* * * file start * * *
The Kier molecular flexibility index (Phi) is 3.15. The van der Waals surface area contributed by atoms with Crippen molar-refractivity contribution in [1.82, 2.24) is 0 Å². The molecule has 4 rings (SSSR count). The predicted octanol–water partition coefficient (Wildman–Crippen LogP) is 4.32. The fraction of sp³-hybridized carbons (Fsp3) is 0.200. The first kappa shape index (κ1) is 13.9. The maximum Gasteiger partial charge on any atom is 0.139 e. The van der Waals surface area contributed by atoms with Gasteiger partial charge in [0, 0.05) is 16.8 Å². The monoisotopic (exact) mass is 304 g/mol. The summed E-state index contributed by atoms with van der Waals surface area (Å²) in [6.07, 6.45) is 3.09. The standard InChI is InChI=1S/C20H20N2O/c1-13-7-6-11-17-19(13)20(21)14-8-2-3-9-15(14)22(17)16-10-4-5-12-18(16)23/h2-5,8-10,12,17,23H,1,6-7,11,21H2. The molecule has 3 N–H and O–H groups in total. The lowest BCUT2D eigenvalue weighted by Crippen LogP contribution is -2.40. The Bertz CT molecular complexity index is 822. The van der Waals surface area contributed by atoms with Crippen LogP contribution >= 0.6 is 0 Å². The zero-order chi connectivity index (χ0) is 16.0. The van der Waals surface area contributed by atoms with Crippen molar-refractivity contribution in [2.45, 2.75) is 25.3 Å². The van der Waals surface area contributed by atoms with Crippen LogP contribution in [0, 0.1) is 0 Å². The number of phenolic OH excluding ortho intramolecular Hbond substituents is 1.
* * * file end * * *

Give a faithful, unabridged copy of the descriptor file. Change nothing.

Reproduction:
The Kier molecular flexibility index (Phi) is 3.15. The van der Waals surface area contributed by atoms with Crippen molar-refractivity contribution in [1.82, 2.24) is 0 Å². The molecule has 4 rings (SSSR count). The predicted octanol–water partition coefficient (Wildman–Crippen LogP) is 4.32. The fraction of sp³-hybridized carbons (Fsp3) is 0.200. The first kappa shape index (κ1) is 13.9. The maximum Gasteiger partial charge on any atom is 0.139 e. The van der Waals surface area contributed by atoms with Gasteiger partial charge in [0, 0.05) is 16.8 Å². The monoisotopic (exact) mass is 304 g/mol. The summed E-state index contributed by atoms with van der Waals surface area (Å²) in [6.07, 6.45) is 3.09. The standard InChI is InChI=1S/C20H20N2O/c1-13-7-6-11-17-19(13)20(21)14-8-2-3-9-15(14)22(17)16-10-4-5-12-18(16)23/h2-5,8-10,12,17,23H,1,6-7,11,21H2. The molecule has 3 N–H and O–H groups in total. The lowest BCUT2D eigenvalue weighted by Crippen LogP contribution is -2.40. The Bertz CT molecular complexity index is 822. The van der Waals surface area contributed by atoms with Crippen LogP contribution >= 0.6 is 0 Å². The zero-order chi connectivity index (χ0) is 16.0. The van der Waals surface area contributed by atoms with Crippen molar-refractivity contribution in [2.45, 2.75) is 25.3 Å². The van der Waals surface area contributed by atoms with Crippen LogP contribution in [0, 0.1) is 0 Å². The number of phenolic OH excluding ortho intramolecular Hbond substituents is 1.